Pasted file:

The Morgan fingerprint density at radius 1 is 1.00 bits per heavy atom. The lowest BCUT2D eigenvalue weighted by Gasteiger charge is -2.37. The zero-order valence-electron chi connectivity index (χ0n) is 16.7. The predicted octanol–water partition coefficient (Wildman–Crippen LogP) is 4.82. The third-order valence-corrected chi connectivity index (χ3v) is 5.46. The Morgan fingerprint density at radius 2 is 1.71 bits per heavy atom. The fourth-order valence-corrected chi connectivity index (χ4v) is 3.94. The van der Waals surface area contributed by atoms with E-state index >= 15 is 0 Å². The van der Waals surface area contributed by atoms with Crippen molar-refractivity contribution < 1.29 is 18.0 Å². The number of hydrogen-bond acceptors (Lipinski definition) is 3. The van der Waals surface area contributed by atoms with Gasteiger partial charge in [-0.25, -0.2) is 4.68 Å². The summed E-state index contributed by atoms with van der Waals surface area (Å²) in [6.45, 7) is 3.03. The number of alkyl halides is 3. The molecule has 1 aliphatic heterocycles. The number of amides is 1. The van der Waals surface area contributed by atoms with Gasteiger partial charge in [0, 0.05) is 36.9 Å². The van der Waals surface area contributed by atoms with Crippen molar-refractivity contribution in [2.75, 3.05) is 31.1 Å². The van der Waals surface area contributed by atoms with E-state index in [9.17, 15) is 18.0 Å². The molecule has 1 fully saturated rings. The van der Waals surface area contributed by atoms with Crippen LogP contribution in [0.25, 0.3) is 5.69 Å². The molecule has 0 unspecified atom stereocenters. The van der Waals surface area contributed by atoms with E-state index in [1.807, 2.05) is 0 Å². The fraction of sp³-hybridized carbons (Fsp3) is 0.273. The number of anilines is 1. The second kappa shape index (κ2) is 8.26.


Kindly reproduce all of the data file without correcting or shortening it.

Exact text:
The Morgan fingerprint density at radius 1 is 1.00 bits per heavy atom. The lowest BCUT2D eigenvalue weighted by Gasteiger charge is -2.37. The zero-order valence-electron chi connectivity index (χ0n) is 16.7. The predicted octanol–water partition coefficient (Wildman–Crippen LogP) is 4.82. The third-order valence-corrected chi connectivity index (χ3v) is 5.46. The Morgan fingerprint density at radius 2 is 1.71 bits per heavy atom. The fourth-order valence-corrected chi connectivity index (χ4v) is 3.94. The van der Waals surface area contributed by atoms with E-state index >= 15 is 0 Å². The van der Waals surface area contributed by atoms with Crippen molar-refractivity contribution < 1.29 is 18.0 Å². The number of hydrogen-bond acceptors (Lipinski definition) is 3. The van der Waals surface area contributed by atoms with Gasteiger partial charge in [-0.25, -0.2) is 4.68 Å². The summed E-state index contributed by atoms with van der Waals surface area (Å²) in [6.45, 7) is 3.03. The number of alkyl halides is 3. The molecule has 1 aliphatic heterocycles. The number of amides is 1. The van der Waals surface area contributed by atoms with Gasteiger partial charge in [0, 0.05) is 36.9 Å². The van der Waals surface area contributed by atoms with Crippen molar-refractivity contribution in [2.75, 3.05) is 31.1 Å². The van der Waals surface area contributed by atoms with E-state index in [9.17, 15) is 18.0 Å². The molecule has 1 fully saturated rings. The van der Waals surface area contributed by atoms with Crippen LogP contribution in [0.25, 0.3) is 5.69 Å². The molecule has 0 unspecified atom stereocenters. The van der Waals surface area contributed by atoms with E-state index in [1.807, 2.05) is 0 Å². The fraction of sp³-hybridized carbons (Fsp3) is 0.273. The number of anilines is 1. The second kappa shape index (κ2) is 8.26.